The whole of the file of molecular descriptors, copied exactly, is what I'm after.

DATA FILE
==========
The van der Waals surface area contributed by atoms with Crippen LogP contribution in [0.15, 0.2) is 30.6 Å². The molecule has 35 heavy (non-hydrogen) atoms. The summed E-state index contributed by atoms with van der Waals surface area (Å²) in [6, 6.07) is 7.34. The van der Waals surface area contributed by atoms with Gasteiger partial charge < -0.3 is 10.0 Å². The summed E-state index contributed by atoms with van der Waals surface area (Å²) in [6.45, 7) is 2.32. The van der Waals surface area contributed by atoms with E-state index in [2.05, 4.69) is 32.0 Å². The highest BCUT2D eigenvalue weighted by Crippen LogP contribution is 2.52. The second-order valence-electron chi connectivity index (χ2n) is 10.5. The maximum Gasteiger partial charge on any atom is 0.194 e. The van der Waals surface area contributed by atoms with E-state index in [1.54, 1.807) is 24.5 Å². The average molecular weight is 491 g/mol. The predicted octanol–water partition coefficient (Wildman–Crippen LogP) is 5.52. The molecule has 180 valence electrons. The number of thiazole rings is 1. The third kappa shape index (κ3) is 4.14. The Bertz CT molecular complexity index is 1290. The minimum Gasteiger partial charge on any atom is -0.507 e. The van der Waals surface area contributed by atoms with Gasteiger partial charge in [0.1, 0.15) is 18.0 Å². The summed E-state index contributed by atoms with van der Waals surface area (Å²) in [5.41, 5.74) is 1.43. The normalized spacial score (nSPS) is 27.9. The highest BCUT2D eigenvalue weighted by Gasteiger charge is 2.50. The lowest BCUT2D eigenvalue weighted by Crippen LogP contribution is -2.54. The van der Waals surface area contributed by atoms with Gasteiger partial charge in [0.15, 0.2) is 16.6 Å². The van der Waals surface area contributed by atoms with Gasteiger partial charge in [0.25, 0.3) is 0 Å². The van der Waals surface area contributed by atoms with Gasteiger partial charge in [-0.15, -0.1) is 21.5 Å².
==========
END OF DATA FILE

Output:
The van der Waals surface area contributed by atoms with Crippen LogP contribution in [0.15, 0.2) is 30.6 Å². The molecule has 35 heavy (non-hydrogen) atoms. The summed E-state index contributed by atoms with van der Waals surface area (Å²) in [6, 6.07) is 7.34. The van der Waals surface area contributed by atoms with Gasteiger partial charge < -0.3 is 10.0 Å². The summed E-state index contributed by atoms with van der Waals surface area (Å²) in [6.45, 7) is 2.32. The van der Waals surface area contributed by atoms with E-state index in [2.05, 4.69) is 32.0 Å². The highest BCUT2D eigenvalue weighted by Crippen LogP contribution is 2.52. The second-order valence-electron chi connectivity index (χ2n) is 10.5. The maximum Gasteiger partial charge on any atom is 0.194 e. The van der Waals surface area contributed by atoms with E-state index in [1.54, 1.807) is 24.5 Å². The average molecular weight is 491 g/mol. The predicted octanol–water partition coefficient (Wildman–Crippen LogP) is 5.52. The molecule has 180 valence electrons. The number of thiazole rings is 1. The third kappa shape index (κ3) is 4.14. The Bertz CT molecular complexity index is 1290. The minimum Gasteiger partial charge on any atom is -0.507 e. The van der Waals surface area contributed by atoms with Gasteiger partial charge in [0.1, 0.15) is 18.0 Å². The summed E-state index contributed by atoms with van der Waals surface area (Å²) in [5.41, 5.74) is 1.43. The normalized spacial score (nSPS) is 27.9. The highest BCUT2D eigenvalue weighted by Gasteiger charge is 2.50. The lowest BCUT2D eigenvalue weighted by Crippen LogP contribution is -2.54. The van der Waals surface area contributed by atoms with Gasteiger partial charge in [0.15, 0.2) is 16.6 Å². The van der Waals surface area contributed by atoms with Gasteiger partial charge in [0.25, 0.3) is 0 Å². The van der Waals surface area contributed by atoms with Gasteiger partial charge in [-0.15, -0.1) is 21.5 Å².